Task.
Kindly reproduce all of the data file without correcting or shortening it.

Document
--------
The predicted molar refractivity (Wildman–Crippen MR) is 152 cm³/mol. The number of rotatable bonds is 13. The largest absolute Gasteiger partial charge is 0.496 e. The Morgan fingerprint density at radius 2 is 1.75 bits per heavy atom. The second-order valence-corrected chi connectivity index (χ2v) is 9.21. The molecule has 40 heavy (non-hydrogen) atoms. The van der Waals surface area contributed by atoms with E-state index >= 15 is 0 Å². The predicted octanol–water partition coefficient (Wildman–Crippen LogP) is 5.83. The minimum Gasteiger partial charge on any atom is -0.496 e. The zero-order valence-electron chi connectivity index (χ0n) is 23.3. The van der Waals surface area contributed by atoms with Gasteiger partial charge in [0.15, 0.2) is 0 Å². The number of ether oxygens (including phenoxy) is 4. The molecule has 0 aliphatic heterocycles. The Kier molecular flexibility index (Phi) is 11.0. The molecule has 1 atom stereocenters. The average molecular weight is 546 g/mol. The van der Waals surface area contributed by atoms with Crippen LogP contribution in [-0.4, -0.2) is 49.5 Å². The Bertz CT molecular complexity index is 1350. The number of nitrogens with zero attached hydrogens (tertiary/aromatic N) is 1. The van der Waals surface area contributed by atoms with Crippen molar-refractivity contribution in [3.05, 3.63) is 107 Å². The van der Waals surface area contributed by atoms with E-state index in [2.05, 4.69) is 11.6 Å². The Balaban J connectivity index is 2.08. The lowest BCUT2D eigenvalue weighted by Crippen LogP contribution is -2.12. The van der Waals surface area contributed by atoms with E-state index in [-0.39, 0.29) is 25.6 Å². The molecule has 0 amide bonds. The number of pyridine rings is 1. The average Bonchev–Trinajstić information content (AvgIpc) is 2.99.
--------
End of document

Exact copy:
The predicted molar refractivity (Wildman–Crippen MR) is 152 cm³/mol. The number of rotatable bonds is 13. The largest absolute Gasteiger partial charge is 0.496 e. The Morgan fingerprint density at radius 2 is 1.75 bits per heavy atom. The second-order valence-corrected chi connectivity index (χ2v) is 9.21. The molecule has 40 heavy (non-hydrogen) atoms. The van der Waals surface area contributed by atoms with E-state index >= 15 is 0 Å². The predicted octanol–water partition coefficient (Wildman–Crippen LogP) is 5.83. The minimum Gasteiger partial charge on any atom is -0.496 e. The zero-order valence-electron chi connectivity index (χ0n) is 23.3. The van der Waals surface area contributed by atoms with Gasteiger partial charge in [0.15, 0.2) is 0 Å². The number of ether oxygens (including phenoxy) is 4. The molecule has 0 aliphatic heterocycles. The Kier molecular flexibility index (Phi) is 11.0. The molecule has 1 atom stereocenters. The average molecular weight is 546 g/mol. The van der Waals surface area contributed by atoms with Crippen LogP contribution in [-0.4, -0.2) is 49.5 Å². The Bertz CT molecular complexity index is 1350. The number of nitrogens with zero attached hydrogens (tertiary/aromatic N) is 1. The van der Waals surface area contributed by atoms with Crippen molar-refractivity contribution in [3.05, 3.63) is 107 Å². The van der Waals surface area contributed by atoms with E-state index in [2.05, 4.69) is 11.6 Å². The Balaban J connectivity index is 2.08. The lowest BCUT2D eigenvalue weighted by Crippen LogP contribution is -2.12. The van der Waals surface area contributed by atoms with E-state index in [-0.39, 0.29) is 25.6 Å². The molecule has 0 amide bonds. The number of pyridine rings is 1. The average Bonchev–Trinajstić information content (AvgIpc) is 2.99.